[2, 5, 8],
    [0, 4, 8],
    [2, 4, 6]
    ]

    for i in range(0, len(lines)):
        [a, b, c] = lines[i]
        if (board[a] != '' and board[a] == board[b] and board[a] == board[c]):
            return board[a]

    #"~" is used to indicate a draw
    if "" in board:
        return ""
    else:
        return "~"

if __name__ == '__main__':
    reset()
    socketio.run(app, port=1337, debug=True, host='0.0.0.0')

Some more notes:

  1. Again, let me know if any glaring security holes exist in my code.
  2. If flask_socketio isn't the best library for this, let me know.

Here's the github link for everything. I'm really excited to get some feedback on this. Also, if you have any tips on how to improve this answer or my writing skills, I'd love to hear those as well.

To anyone who tried installing the front-end from github before this post: I forgot to push up the package.json, so it wouldn't install. Everything works now.

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  • \$\begingroup\$ To anyone who tried installing the front-end from github before this post: I forgot to push up the package.json, so it wouldn't install. Everything works now. \$\endgroup\$ – Noah White Mar 21 at 5:53
  • \$\begingroup\$ Welcome to Code Review! When adding additional information you should edit your question instead of adding a comment. I have added that information to your post. Learn more about comments including when to comment and when not to in the Help Center page about Comments. \$\endgroup\$ – Sᴀᴍ Onᴇᴌᴀ Mar 21 at 13:27
  • 1
    \$\begingroup\$ I would suggest thinking about what you would do if you were to nest this idea again, i.e. what if I wanted a 3 x 3 board of superboards, say these are megaboards, what if I wanted a 3 x 3 board of megaboards? If you do this you could remove some duplication. \$\endgroup\$ – Countingstuff Mar 21 at 14:47
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I'm not fantastic with Typescript; so let's take a look at your Python:

Credentials

app.config['SECRET_KEY'] = 'secret!'

This shouldn't be baked into your code. It should be in a secure wallet of some kind. Resources on the internet abound about how to accomplish this, either in Python or at the operating system level.

Business logic vs. presentation

boards = [['' for i in range(9)] for i in range(9)]

This is a classic example of conflating presentation (a string to be shown to the user) with business logic (is a cell filled in?)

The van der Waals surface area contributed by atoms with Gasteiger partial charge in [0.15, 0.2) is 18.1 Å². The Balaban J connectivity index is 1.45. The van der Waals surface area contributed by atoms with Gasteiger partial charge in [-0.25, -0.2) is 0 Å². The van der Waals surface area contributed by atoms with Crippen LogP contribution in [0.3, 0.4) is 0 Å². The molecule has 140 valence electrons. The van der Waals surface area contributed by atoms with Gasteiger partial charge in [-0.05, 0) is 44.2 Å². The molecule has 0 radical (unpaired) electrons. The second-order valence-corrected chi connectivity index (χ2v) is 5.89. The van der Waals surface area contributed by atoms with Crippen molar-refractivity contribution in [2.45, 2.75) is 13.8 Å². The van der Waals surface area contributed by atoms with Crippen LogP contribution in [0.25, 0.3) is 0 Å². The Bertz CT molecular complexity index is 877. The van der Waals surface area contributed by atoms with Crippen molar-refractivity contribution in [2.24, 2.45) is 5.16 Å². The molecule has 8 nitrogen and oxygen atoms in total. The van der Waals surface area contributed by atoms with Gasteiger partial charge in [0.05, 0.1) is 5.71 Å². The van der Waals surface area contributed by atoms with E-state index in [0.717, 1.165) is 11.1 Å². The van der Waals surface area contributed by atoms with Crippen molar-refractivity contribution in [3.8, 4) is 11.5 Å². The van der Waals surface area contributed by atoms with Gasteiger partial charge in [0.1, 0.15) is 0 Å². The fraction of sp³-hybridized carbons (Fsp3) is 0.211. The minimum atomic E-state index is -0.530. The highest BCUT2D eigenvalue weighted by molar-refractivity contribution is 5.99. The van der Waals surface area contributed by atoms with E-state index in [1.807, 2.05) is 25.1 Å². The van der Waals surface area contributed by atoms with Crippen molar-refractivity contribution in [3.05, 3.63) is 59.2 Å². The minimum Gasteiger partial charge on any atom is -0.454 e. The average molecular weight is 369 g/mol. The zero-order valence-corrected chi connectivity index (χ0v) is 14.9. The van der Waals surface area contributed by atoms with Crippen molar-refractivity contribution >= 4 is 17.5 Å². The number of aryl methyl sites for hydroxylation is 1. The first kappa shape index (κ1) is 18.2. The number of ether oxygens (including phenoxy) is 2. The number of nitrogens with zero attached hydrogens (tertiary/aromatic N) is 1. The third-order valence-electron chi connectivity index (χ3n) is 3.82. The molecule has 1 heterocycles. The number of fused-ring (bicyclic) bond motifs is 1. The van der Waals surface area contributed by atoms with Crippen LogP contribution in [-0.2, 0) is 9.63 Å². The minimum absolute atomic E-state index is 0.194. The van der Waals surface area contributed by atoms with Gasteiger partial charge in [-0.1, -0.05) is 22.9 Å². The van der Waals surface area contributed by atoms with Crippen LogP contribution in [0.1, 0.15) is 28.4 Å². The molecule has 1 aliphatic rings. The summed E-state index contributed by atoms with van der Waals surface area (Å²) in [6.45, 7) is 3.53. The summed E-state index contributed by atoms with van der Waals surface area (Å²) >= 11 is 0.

Consider using Enum instances, or maybe Optional[bool].

Logging

Rather than

print("Someone connected to websocket!")

use the actual logging facilities of Python. They don't need to have a complex configuration; using them will better-structure the output and allow for complex configurations in the future if you want.

None comparison

if (players['X'] == None):

should be

if players['X'] is None:

also, parens are not necessary.

Unpacking

[i,j] = object.values()

can be

i, j = object.values()

That said: is object a dict? The order of values, after Python 2, is no longer non-deterministic, but (if I remember correctly) in insertion order. Generally it's a bad idea to rely on this order. You should rethink the way that these are stored and looked up. Can you rely on the key instead?

Globals


def togglePlayer():
    global turn
    turn = 'O' if turn == 'X' else 'X'

def updateWonBoards(i):
    global wonBoards
    global boards
    wonBoards[i] = boardWin(boards[i])

def updateLastPlayed(j):
    global lastPlayed
    global wonBoards
    lastPlayed = -1 if wonBoards[j] != '' else j

These globals should be in some kind of game state singleton class instead.

Mutability

    lines = [
    [0, 1, 2],
    [3, 4, 5],
    [6, 7, 8],
    [0, 3, 6],
    [1, 4, 7],
    [2, 5, 8],
    [0, 4, 8],
    [2, 4, 6]
    ]

This should be a tuple of tuples, not a list of lists.

Iteration

for i in range(0, len(lines)):

should just be

for line in lines: